Continue to allow your child to make decisions after the funeral. Would he or she like to choose a favorite dish or restaurant for dinner? Did your loved one have a cherished possession that your child may keep as a memento? Is a sleepover with friends or family an option?


Your child will be looking to you for support and guidance, and will likely notice if you are uncomfortable in your grief or during the funeral. Make sure your body language and tone mirror your words of assurance and normalcy. Remind your child that crying is okay for both children and adults. Say, "It's okay to be nervous or sad or scared today. We're going to feel a lot of different emotions. I'm glad we're here together to say our special goodbyes. It's very important, and it will help us feel much better'.


Encourage your child to ask questions, and share what's on his or her mind. It will not be uncommon for your child to ask the same questions again and again. Some questions may be direct and pointed, and it's okay to not be able (or ready) to answer them. Consider saying, ''I'm glad you asked that question. I don't know the answer either. Let's find someone who might be able to answer it for us;' or "It's hard for me to answer that right now. Can we please talk about that at a different time soon?"


Children often want to be included in what others around them are seeing. You may be uncomfortable with the idea of your child viewing the deceased, but it's important to remember that children have big imaginations, and that fantasies can be far scarier than the actual experience. Viewing your loved one may help your child understand that death is a natural part of life, and not something to be feared. It may also help him or her understand the reality of death, and that your loved one will not be coming back. Offer clear and honest information to help your child make the decision whether to view the deceased; reassure your child that whatever he or she decides is okay.


If your child chooses to view your loved one, accompany him or her to the casket. Your funeral service professional can be on hand to answer any questions, and help prepare you and your child for what you will see when you approach the casket. Consider scheduling a private viewing prior to the visitation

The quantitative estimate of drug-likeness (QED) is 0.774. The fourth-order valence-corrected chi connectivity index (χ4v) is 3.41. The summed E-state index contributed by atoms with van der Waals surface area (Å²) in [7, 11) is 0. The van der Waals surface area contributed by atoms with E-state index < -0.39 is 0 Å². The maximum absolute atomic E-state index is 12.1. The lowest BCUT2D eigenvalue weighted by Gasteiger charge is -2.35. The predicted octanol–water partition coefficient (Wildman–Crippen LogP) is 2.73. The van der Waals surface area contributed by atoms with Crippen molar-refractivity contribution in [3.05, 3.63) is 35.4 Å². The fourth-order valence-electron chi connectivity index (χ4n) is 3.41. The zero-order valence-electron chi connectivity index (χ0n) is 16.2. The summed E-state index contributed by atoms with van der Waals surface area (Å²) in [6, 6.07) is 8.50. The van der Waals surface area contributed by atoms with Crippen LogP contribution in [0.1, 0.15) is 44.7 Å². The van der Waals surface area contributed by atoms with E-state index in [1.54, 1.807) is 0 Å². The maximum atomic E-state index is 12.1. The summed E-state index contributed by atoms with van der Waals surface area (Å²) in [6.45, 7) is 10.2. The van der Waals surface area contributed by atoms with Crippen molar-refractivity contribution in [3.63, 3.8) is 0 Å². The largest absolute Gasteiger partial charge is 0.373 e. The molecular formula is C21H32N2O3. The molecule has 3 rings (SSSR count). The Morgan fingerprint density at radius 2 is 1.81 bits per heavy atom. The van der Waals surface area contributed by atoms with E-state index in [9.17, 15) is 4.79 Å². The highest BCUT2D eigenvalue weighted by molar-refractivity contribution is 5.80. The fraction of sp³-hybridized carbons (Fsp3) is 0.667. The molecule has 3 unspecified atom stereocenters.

or service. Note the casket's color, location and surrounding items (flowers, memorial table, kneeler, etc.).

Assure your child early and often that your loved one can no longer feel cold, hurt or fear. Explain that the deceased will be lying in a casket with hands folded and eyes closed. Acknowledge that it might look like your loved one is sleeping, but clarify that his or her body has stopped working, and will not start working again. Prepare your child to see that your loved one may look different from when he or she was alive. For example, there may be visible marks, scars or swelling if he or she died from illness or injury. Funeral service professionals often use cosmetics for a more natural look, and to create a healing final impression of your loved one.

Describe what your loved one will be wearing. Is it a familiar outfit or a favorite color? If your loved one will only be seen from the waist up, your child may be curious about things like whether he or she is wearing shoes. Let your child know that touching your loved one is okay, and that the deceased's body will feel cool to the touch. If asked, "Where can I touch?" suggest a gentle stroke of your loved one's hair or arm; model the action as necessary.


Even though you may not be able to see your loved one, remind your child that the deceased can no longer feel cold, hurt or fear. Explain that your loved one is lying in the casket, fully dressed, with hands folded and eyes closed. Encourage your child to ask questions.


It is just as important to explain what your child will see when your loved one's body isn't present. Explain that there might be a portrait, an urn or a memorial table, and that everyone is gathered to say their special goodbyes.